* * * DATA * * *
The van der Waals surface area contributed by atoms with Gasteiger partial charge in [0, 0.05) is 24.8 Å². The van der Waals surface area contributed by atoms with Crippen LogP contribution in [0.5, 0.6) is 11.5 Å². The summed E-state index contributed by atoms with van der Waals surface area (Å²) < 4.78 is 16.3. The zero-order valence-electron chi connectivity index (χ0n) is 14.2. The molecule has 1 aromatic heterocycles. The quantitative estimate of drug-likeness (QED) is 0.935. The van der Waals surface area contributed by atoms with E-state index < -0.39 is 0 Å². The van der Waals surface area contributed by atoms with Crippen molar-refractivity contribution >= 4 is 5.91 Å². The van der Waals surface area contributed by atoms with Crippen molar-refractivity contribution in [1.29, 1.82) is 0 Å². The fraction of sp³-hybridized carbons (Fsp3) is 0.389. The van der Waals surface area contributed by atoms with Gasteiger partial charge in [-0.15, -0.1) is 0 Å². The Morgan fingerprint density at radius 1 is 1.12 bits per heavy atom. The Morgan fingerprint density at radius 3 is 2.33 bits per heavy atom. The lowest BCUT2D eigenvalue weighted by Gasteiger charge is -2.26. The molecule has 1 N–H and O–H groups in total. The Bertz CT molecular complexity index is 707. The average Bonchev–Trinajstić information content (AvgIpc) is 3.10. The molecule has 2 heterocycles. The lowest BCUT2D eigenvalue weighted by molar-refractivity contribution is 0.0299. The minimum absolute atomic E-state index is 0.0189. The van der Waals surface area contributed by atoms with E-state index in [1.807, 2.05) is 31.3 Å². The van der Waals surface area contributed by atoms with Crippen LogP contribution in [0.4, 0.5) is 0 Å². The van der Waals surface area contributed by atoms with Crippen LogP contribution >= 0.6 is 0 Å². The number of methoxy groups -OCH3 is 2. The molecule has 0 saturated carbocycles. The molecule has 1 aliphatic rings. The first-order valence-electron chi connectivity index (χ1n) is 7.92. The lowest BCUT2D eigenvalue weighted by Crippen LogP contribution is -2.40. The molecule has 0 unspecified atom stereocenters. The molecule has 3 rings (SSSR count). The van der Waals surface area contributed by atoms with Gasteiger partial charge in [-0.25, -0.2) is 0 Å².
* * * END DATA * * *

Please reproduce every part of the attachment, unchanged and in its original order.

The van der Waals surface area contributed by atoms with Gasteiger partial charge in [0, 0.05) is 24.8 Å². The van der Waals surface area contributed by atoms with Crippen LogP contribution in [0.5, 0.6) is 11.5 Å². The summed E-state index contributed by atoms with van der Waals surface area (Å²) < 4.78 is 16.3. The zero-order valence-electron chi connectivity index (χ0n) is 14.2. The molecule has 1 aromatic heterocycles. The quantitative estimate of drug-likeness (QED) is 0.935. The van der Waals surface area contributed by atoms with E-state index < -0.39 is 0 Å². The van der Waals surface area contributed by atoms with Crippen molar-refractivity contribution >= 4 is 5.91 Å². The van der Waals surface area contributed by atoms with Crippen molar-refractivity contribution in [1.29, 1.82) is 0 Å². The fraction of sp³-hybridized carbons (Fsp3) is 0.389. The van der Waals surface area contributed by atoms with Gasteiger partial charge in [-0.15, -0.1) is 0 Å². The Morgan fingerprint density at radius 1 is 1.12 bits per heavy atom. The Morgan fingerprint density at radius 3 is 2.33 bits per heavy atom. The lowest BCUT2D eigenvalue weighted by Gasteiger charge is -2.26. The molecule has 1 N–H and O–H groups in total. The Bertz CT molecular complexity index is 707. The average Bonchev–Trinajstić information content (AvgIpc) is 3.10. The molecule has 2 heterocycles. The lowest BCUT2D eigenvalue weighted by molar-refractivity contribution is 0.0299. The minimum absolute atomic E-state index is 0.0189. The van der Waals surface area contributed by atoms with E-state index in [1.807, 2.05) is 31.3 Å². The van der Waals surface area contributed by atoms with Crippen LogP contribution in [0.4, 0.5) is 0 Å². The van der Waals surface area contributed by atoms with Crippen LogP contribution >= 0.6 is 0 Å². The number of methoxy groups -OCH3 is 2. The molecule has 0 saturated carbocycles. The molecule has 1 aliphatic rings. The first-order valence-electron chi connectivity index (χ1n) is 7.92. The lowest BCUT2D eigenvalue weighted by Crippen LogP contribution is -2.40. The molecule has 0 unspecified atom stereocenters. The molecule has 3 rings (SSSR count). The van der Waals surface area contributed by atoms with Gasteiger partial charge in [-0.25, -0.2) is 0 Å².